If we want to talk about one player that certainly had the power to put a stop to the excesses, we have to look at the Federal Reserve, which sets interest rates and therefore heavily influences the amount of lending that takes place in the economy.
The chief charge against the Fed is that former chairman Alan Greenspan kept interest rates at very low levels far longer than necessary, which in turn sparked the bubble in
housing prices and mortgage lending. Looking back, the Fed's behavior does seem bizarre. It kept the key Federal funds rate at 2 percent or lower from November 2001 right through
to the end of 2004.
Those rate decisions showed that Greenspan had chosen to use the housing market as his main instrument to prop up the economy after the 9/11 attacks. Using monetary policy to
encourage a rise in home prices would be a highly unorthodox move for a central bank. But evidence suggests that Greenspan was overly keen to use housing for exactly that.
In 2002 he called mortgage markets a "powerful stabilizing force" because they allowed people to extract equity from their homes, and in 2004 he said that homeowners should
consider using adjustable-rate mortgages to save on interest and prepayment costs. In 2005, when a record $625 billion in subprime mortgages were made, Greenspan gave a speech
that blessed the creation of new loan products, including subprime home loans.
As a result, Greenspan has lost a lot of favor in Washington. In March, Senator Christopher Dodd, chairman of the Senate Banking Committee, laid much of the blame for the current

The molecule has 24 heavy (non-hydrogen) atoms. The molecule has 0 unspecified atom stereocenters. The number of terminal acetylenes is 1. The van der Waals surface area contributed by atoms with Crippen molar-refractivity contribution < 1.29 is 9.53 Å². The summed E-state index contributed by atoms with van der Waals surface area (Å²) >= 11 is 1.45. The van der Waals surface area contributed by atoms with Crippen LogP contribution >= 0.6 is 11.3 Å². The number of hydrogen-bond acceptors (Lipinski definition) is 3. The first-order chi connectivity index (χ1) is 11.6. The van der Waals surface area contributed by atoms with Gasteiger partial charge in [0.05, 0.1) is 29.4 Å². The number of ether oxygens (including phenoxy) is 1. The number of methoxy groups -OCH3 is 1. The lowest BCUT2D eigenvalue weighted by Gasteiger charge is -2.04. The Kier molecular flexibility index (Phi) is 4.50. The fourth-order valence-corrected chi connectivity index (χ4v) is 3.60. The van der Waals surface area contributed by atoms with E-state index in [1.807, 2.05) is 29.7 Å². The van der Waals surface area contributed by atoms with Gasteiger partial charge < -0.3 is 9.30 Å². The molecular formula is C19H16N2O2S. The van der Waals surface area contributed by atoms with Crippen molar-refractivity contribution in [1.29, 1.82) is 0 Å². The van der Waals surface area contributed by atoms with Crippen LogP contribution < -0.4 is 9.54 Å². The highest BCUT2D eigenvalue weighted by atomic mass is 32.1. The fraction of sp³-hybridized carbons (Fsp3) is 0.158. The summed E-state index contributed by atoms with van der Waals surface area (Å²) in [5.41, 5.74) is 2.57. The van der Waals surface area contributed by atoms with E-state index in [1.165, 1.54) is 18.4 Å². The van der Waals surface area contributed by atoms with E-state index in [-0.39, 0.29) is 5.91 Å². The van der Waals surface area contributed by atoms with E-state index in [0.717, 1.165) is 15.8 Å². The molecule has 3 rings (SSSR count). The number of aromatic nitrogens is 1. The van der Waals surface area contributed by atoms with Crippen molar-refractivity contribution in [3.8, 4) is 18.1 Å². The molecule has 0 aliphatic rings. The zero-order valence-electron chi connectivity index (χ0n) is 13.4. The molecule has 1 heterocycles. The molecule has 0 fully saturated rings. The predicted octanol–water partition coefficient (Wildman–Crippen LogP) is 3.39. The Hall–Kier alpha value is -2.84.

crisis at the feet of Greenspan's Fed, saying that it "seemed to encourage the development and use of adjustable-rate mortgages that today are defaulting and going into
foreclosure at record rates."
Are we being fair? Is the Fed really this culpable? On the subprime issue, a person close to the Fed at the time responds, "It was only when we got to early 2006 that the Fed had
any real data on what was going on in subprime. The first time we saw the data, we thought it must have been a mistake because the amount of subprime origination was so high. We
then thought about the implications." But why didn't the Fed work harder to find the data?
And was monetary policy too lax for too long? The person adds, "There is a glaring fact, which people who make that criticism do not consider. And that is that interest rates -
long-term interest rates - have been going down for 15 years. And it's a worldwide phenomenon."
So is the Fed off the hook? "That's nonsense," says Paul Kasriel, economist at Northern Trust. "The fact is, the Fed should have tightened earlier. That way they probably wouldn't
have had this dilemma." So the Fed has to accept a large slab of blame for the current crunch. Perhaps it even deserves the lion's share.